During the George Floyd protests in Bristol on June 7th, a statue of Edward Colston was pulled down and thrown into the city harbour by demonstrators. According to the BBC:
Earlier in the day, in Bristol, protesters used ropes to pull down the bronze statue of Edward Colston, a prominent 17th Century slave trader, who has been a source of controversy in the city for many years.
Colston was a member of the Royal African Company, which transported about 80,000 men, women and children from Africa to the Americas.
On his death in 1721, he bequeathed his wealth to charities and his legacy can still be seen on Bristol's streets, memorials and buildings.
After the statue was toppled, a protester was pictured with his knee on the figure's neck - reminiscent of the video showing George Floyd, the black man who died while being restrained by a Minnesota police officer.
The statue was later dragged through the streets of Bristol and thrown into the harbour. The empty plinth was used as a makeshift stage for protesters.
The Prime Minister's spokesman later said:
The PM's view is that in this country, where there is strong opinion, there is a democratic process which should be followed.
People can campaign for the removal of a statue but what happened yesterday was a criminal act and when the criminal law is broken that is unacceptable and the police will want to hold to account those responsible.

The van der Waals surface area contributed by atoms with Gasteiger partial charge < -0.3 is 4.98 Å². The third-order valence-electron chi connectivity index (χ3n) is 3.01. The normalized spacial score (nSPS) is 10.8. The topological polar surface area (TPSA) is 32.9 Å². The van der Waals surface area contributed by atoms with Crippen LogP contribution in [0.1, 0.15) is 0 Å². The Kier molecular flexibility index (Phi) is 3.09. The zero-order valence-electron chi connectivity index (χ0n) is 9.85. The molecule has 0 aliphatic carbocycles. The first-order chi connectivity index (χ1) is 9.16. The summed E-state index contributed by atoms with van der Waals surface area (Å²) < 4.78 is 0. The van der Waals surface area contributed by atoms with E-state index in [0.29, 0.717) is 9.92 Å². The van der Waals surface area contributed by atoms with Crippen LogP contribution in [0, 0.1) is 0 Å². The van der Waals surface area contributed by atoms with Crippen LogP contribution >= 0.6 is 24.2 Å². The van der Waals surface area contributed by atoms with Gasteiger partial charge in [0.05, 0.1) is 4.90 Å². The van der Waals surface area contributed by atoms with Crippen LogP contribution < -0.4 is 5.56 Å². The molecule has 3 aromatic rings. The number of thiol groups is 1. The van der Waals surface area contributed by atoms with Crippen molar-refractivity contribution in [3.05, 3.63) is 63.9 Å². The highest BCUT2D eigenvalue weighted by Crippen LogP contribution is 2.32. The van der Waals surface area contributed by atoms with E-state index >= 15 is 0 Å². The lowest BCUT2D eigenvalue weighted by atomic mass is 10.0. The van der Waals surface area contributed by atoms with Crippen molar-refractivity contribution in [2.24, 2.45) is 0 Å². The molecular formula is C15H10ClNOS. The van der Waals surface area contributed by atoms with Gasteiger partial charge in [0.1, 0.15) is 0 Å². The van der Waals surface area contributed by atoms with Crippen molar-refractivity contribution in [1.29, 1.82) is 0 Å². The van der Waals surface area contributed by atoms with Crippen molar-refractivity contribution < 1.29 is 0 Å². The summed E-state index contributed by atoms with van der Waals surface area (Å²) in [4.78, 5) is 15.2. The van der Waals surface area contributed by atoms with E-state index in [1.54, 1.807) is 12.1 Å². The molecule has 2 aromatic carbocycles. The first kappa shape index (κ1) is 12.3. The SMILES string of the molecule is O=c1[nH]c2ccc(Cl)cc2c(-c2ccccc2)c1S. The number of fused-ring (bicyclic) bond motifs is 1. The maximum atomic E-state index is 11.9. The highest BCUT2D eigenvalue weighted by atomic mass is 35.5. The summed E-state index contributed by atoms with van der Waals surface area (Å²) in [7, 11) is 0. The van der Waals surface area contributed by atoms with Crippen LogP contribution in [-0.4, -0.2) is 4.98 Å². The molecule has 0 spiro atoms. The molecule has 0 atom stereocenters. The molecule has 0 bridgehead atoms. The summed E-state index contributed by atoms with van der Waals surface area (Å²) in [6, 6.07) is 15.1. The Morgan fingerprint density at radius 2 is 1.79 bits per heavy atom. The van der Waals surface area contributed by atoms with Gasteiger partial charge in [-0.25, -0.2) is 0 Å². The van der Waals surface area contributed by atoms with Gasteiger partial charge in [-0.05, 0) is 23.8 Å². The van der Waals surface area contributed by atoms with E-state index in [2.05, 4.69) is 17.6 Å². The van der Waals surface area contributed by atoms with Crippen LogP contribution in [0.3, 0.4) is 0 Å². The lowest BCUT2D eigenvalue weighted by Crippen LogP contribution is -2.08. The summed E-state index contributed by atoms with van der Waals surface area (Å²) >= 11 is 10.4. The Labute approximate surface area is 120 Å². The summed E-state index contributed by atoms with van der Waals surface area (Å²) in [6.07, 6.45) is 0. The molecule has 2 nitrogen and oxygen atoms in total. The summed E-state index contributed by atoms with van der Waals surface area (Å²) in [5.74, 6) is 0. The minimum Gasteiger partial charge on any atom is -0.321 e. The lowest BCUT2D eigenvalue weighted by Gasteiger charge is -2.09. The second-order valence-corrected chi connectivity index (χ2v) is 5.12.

The PM absolutely understands the strength of feeling, but in this country we settle our differences democratically and if people wanted the removal of the statue there are democratic routes which can be followed.
Looking into it, it seems that there was a movement to take action regarding the statue through local government, but I'm unclear what form this took - this opinion piece seems to suggests that Bristol city council has been locked in discussion about the plaque accompanying the statue since 2018:
Now, I have plenty of sympathy for those pointing out that it’s not as easy as it sounds to achieve your aims through institutional means; that the council have failed so far to remove the statue despite repeated, passionately expressed demands, and that they have been debating the exact wording of a new plaque clarifying Colston’s slave-trading past since 2018.
This piece suggests that the council agreed to rename the statue:
Authorities had agreed to rename his statue, which was erected in 1895, to highlight his role in slavery but the process became deadlocked because of conflicting views.
Is there a timeline of actions proposed or taken by the council with regard to Colston's statue before its toppling? What caused the deadlock?